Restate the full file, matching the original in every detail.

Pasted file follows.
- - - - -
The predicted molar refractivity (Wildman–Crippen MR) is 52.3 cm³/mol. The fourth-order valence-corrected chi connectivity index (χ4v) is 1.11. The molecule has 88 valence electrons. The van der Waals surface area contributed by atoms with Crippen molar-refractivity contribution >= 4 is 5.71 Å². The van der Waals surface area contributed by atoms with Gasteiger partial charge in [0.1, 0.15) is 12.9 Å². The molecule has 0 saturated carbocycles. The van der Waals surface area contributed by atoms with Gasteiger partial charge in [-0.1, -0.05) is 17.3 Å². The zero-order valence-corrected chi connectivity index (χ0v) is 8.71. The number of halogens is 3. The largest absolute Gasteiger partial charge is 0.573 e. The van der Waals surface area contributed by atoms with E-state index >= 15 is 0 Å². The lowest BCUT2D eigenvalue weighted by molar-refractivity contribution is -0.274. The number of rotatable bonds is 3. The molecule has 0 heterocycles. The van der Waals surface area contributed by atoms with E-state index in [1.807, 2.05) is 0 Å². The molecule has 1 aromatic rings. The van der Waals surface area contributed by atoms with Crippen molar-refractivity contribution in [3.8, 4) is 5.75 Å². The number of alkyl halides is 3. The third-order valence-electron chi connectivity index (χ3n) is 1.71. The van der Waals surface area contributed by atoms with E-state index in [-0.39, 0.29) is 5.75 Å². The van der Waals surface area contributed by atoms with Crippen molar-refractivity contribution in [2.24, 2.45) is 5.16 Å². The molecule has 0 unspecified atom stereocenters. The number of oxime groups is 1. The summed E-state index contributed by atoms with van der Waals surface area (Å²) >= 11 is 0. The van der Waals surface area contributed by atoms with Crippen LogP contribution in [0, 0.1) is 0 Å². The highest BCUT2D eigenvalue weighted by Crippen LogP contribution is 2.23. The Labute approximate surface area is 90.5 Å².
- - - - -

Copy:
The predicted molar refractivity (Wildman–Crippen MR) is 52.3 cm³/mol. The fourth-order valence-corrected chi connectivity index (χ4v) is 1.11. The molecule has 88 valence electrons. The van der Waals surface area contributed by atoms with Crippen molar-refractivity contribution >= 4 is 5.71 Å². The van der Waals surface area contributed by atoms with Gasteiger partial charge in [0.1, 0.15) is 12.9 Å². The molecule has 0 saturated carbocycles. The van der Waals surface area contributed by atoms with Gasteiger partial charge in [-0.1, -0.05) is 17.3 Å². The zero-order valence-corrected chi connectivity index (χ0v) is 8.71. The number of halogens is 3. The largest absolute Gasteiger partial charge is 0.573 e. The van der Waals surface area contributed by atoms with E-state index >= 15 is 0 Å². The lowest BCUT2D eigenvalue weighted by molar-refractivity contribution is -0.274. The number of rotatable bonds is 3. The molecule has 0 heterocycles. The van der Waals surface area contributed by atoms with E-state index in [1.807, 2.05) is 0 Å². The molecule has 1 aromatic rings. The van der Waals surface area contributed by atoms with Crippen molar-refractivity contribution in [3.8, 4) is 5.75 Å². The number of alkyl halides is 3. The third-order valence-electron chi connectivity index (χ3n) is 1.71. The van der Waals surface area contributed by atoms with E-state index in [-0.39, 0.29) is 5.75 Å². The van der Waals surface area contributed by atoms with Crippen molar-refractivity contribution in [2.24, 2.45) is 5.16 Å². The molecule has 0 unspecified atom stereocenters. The number of oxime groups is 1. The summed E-state index contributed by atoms with van der Waals surface area (Å²) >= 11 is 0. The van der Waals surface area contributed by atoms with Crippen LogP contribution in [0, 0.1) is 0 Å². The highest BCUT2D eigenvalue weighted by Crippen LogP contribution is 2.23. The Labute approximate surface area is 90.5 Å².